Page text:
Trust, Alibis and the Pursuit of Justice

On the 24th of July, Rebekha Sharkie MP gave a speech in the House of Representatives that was memorable in that it succinctly summarised the core of the Christian message. She was responding to the attempt to repeal the Medevac legislation. She said,

I would say to every person in this House who wants to repeal this legislation and who calls themselves a Christian, as indeed I do, to go and re-read Matthew 25:31-46. There is no need for me to quote the entire piece of scripture in this chamber, but Matthew 25 makes it very clear that Christians should see everyone as Christ in the flesh. In the New Testament, stranger and neighbour are in fact synonymous. The golden rule of ‘love your neighbour as yourself’ refers not just to the people you know—your neighbours—but also to those you do not know. And I’m sure I do not need to remind every person who follows Christ that Christ too was a refugee.[i]

I was greatly encouraged by Rebekha Sharkie’s words. At a time when there is so much misinformation peddled by the Australian Christian Lobby and their supporters it was wonderful to see the simplicity of the gospel expounded in our Parliament.

While Christians may differ at times on matters of public policy, there are some underlying principles, as Rebekha Sharkie points out, that should be agreed. Sadly, anyone with a knowledge of history knows that this has rarely been achieved.

In some ways, what is known as the “progressive Christian” movement is the latest attempt to get back to this simplicity, while at the same time respecting the complexity of the modern world. To use Derrida’s term, it is a “deconstructing” of cultural religion. As Jack Caputo has noted, this is a process that Jesus himself engaged in when he addressed the question “Who is my neighbour” and gave an answer which shattered that which had previously been religiously and culturally acceptable.[ii] Understanding deconstruction is not easy, but I was sent a cartoon this week that helped me appreciate it better.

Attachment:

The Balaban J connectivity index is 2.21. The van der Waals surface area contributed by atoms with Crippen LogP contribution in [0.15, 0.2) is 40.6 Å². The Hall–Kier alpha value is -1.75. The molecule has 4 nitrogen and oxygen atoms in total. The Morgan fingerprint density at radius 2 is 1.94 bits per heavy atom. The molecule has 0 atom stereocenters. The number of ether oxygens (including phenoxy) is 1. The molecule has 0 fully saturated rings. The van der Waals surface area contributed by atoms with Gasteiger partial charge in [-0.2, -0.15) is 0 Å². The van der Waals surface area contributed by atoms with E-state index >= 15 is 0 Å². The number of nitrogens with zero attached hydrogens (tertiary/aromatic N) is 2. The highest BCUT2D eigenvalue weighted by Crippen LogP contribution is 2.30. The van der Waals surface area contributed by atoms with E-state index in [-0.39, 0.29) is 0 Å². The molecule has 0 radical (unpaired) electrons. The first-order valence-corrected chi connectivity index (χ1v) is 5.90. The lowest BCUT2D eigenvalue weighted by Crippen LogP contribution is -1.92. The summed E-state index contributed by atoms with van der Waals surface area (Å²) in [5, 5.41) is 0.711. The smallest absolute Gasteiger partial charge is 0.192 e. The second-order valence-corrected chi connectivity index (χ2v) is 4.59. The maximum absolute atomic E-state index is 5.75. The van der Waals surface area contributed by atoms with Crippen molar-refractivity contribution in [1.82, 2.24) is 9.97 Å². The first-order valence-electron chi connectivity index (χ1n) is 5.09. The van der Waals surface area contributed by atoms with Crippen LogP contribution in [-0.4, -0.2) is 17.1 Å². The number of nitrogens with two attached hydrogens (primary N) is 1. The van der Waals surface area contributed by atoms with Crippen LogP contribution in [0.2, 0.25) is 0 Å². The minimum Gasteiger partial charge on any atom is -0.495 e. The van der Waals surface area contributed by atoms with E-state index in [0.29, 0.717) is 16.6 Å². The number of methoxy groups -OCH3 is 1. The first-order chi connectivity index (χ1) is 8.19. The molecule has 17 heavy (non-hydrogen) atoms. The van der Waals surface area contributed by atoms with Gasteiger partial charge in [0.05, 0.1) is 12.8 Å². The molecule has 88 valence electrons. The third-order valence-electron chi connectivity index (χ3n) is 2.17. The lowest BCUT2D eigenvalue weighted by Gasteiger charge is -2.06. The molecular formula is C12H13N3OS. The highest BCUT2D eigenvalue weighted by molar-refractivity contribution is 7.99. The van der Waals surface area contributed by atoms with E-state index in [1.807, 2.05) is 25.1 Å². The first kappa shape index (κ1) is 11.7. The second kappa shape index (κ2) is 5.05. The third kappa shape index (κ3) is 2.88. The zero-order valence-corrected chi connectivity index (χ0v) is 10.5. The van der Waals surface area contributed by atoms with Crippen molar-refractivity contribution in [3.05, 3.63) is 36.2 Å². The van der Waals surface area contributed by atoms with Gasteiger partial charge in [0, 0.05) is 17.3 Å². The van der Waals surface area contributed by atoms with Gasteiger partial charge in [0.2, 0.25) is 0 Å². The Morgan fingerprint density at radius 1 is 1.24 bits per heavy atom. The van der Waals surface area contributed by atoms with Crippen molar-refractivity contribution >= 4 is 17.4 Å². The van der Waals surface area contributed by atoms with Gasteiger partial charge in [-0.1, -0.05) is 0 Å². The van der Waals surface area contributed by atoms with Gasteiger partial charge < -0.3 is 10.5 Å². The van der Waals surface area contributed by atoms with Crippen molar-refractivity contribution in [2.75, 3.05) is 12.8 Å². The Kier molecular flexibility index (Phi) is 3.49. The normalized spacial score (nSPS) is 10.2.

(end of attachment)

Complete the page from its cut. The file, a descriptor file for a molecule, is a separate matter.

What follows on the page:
What is it that we most must unlearn? The cultural blinkers that blind us to the good news and get in the road of following Jesus. Those cultural blinkers are tied up with the power structures of our society and how we are enmeshed with them.

Once we start to get beyond these cultural blinkers we begin to see as Christ sees. This is not a new insight. Bishop Gibney writing in 1894 about the killing of 23 Aboriginal people by police in the Kimberley in reprisal for the spearing of a Constable Collins wrote,

A pile of dead victims sacrificed to the ruthless Moloch of Australian civilization, at this moment lies rotting under the tropical sun of Kimberley. And surely every gaping wound in their bodies calls incessantly to the Creator for justice.[iii]

Bishop Gibney had got beyond some of the cultural blinkers of his time. What he saw was shocking. He saw human suffering and at the same time he saw its eschatological significance. He was spurred into action to pursue justice. He trusted in the Christian vision though it put him at odds with the authorities of his time.

Brother Roger of Taize when asked what he meant by trust replied:

Trust takes away your alibi.

Brother Emile commenting on Brother Roger’s definition recently explained.

I understand that looking squarely at reality – seeing racism, injustice of all kinds – is sometimes just too hard. We look for alibis, for excuses, pretexts that will allow us to run away, pretend the problems aren’t there or that they are for someone else to solve. Not necessarily because of selfishness, but because there are no easy answers, because there are no quick fixes, and perhaps we think there simply are no answers. And society, politics are so thoroughly rotten, it’s just a waste of time to try, right? It’s that kind of reasoning that delivers the perfect alibi for immobility, passiveness.

What does trust say? It certainly doesn’t say that if you try to change something in the broken world around you, success is guaranteed. It says: “You may fail, but you’ve just got to try.” Success is not guaranteed, nor is failure. It invites you to risk.[iv]

Yes. Trust is related to risk. Progressive Christians by trusting that Jesus’ words and actions are still relevant today, risk questioning culturally sanctioned creeds and dogmas that mask the power structures of the status quo. Progressive Christianity fails if it remains at the level of theology and creates a new orthodoxy. Rather, if successful, it propels progressive Christians into the ongoing struggle for justice, the putting of things right[v], the unfolding Reign of God understood anew.

Len Baglow Policy Advocate APCVA


[i] House of Representatives. Proof. 24 July 2019.

[ii] John D Caputo. 2007. What Would Jesus Deconstruct. Baker Academic

[iii] Bishop Gibney. 1894. Perth Catholic Record. Quoted in Kevin Brophy. 2019. “Shame-Job: Considering that the whole affair might have gone differently”. Meanjin, Vol 78, 2. p. 116.

[iv] Brother Emile. 2019. Trust Takes Away Your Alibi. Sojourners Magazine. August 2019. p. 27

[v] N T Wright. 2011. Simply Jesus: A New Vision of Who He Was, What He Did, and Why He Matters. Harper One. p. 201.